Dismissing Criticism As Outrage Helps No-One

Disclosure: I don’t follow the work of Jon Faine nor Chris Uhlmann. And, while I am friends with Carly Findlay on social media, I frequently disagree with some of her disability advocacy work. I say this to provide context to my argument.

Yesterday, Carly Findlay was interviewed by Jon Faine on the subject of microaggressions. He:

  • Asked whether she could have sex. This was after she had bought it up as an example of a microaggression
  • Suggested her skin issues might be fun at Halloween
  • Dismissed her comments about how prayers can be hurtful.

This post isn’t about those comments. While I perceive these as microaggressions, I am not informed enough about disability and behaviour. This is because my disability is largely invisible and I rarely face hurtful comments.

This post is about how any criticism is being dismissed as social media outrage.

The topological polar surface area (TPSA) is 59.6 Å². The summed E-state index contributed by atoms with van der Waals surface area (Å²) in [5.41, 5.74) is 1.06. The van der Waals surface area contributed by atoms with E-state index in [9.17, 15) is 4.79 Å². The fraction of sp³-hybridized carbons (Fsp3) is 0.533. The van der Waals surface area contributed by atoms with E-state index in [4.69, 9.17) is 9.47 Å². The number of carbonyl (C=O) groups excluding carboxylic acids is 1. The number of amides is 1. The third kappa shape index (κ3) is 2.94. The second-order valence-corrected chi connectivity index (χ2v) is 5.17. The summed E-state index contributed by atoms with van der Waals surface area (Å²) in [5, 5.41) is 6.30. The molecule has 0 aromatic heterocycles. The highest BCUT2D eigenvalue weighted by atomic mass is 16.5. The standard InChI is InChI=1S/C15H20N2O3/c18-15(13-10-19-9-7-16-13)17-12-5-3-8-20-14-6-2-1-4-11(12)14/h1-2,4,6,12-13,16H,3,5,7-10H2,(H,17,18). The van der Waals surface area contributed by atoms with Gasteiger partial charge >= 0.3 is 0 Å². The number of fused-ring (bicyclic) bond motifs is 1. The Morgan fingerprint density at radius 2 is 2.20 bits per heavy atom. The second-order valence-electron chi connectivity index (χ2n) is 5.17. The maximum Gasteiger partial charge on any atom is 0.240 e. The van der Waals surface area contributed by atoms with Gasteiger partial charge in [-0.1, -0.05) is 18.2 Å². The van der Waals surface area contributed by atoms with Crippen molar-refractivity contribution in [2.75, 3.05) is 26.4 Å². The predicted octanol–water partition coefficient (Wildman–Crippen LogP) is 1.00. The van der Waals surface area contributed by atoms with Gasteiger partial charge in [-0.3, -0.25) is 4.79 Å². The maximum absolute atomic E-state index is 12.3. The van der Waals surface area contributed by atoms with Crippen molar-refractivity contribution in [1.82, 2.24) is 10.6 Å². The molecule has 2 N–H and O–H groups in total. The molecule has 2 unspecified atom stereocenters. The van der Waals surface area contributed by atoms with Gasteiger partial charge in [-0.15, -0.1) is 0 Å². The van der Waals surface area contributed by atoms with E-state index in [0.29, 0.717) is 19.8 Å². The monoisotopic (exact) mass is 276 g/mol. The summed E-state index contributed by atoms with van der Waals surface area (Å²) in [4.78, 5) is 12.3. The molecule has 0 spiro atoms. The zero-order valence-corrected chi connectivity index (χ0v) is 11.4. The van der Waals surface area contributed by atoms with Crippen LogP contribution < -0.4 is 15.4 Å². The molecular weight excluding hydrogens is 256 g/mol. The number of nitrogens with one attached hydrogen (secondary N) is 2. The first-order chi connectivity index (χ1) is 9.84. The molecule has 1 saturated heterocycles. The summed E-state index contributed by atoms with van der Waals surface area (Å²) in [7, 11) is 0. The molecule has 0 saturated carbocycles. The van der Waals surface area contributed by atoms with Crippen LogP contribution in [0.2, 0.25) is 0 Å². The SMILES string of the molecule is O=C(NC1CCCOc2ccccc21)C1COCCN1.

Ironically, I believe that we live in an outrage culture — one where the loudest voice wins. I think it’s bullshit and that social media is complicit in perpetuating such behaviour. Look at the tweet below:

Jon Faine is a friend and a kind and decent man. I seriously doubt his intention was to offend or commit vile acts of “microaggression”. But its all fodder for the social media engine of perpetual outrage https://t.co/e0XlOHoty8

— Chris Uhlmann (@CUhlmann) March 29, 2018

This is not social media outrage, not even close. Dismissing it as such brings harms to those who are routinely threatened for daring to speak publicly. This is a marginalized community pointing out that this specific behaviour is perpetuating a problem. They are pointing out the irony of unintentional microaggressions during an interview about that very subject.

People aren’t offended for the sake of being offended. As Carly points out all the time, she faces this behaviour on a regular basis. No-one is asking for Faine to be sacked. They are asking that he learns from this behaviour for future interviews.

Kind, decent people make mistakes. They always will. This is especially so when you are a public figure that makes regular broadcasts. You can advocate for your friends without dismissing very real issues.

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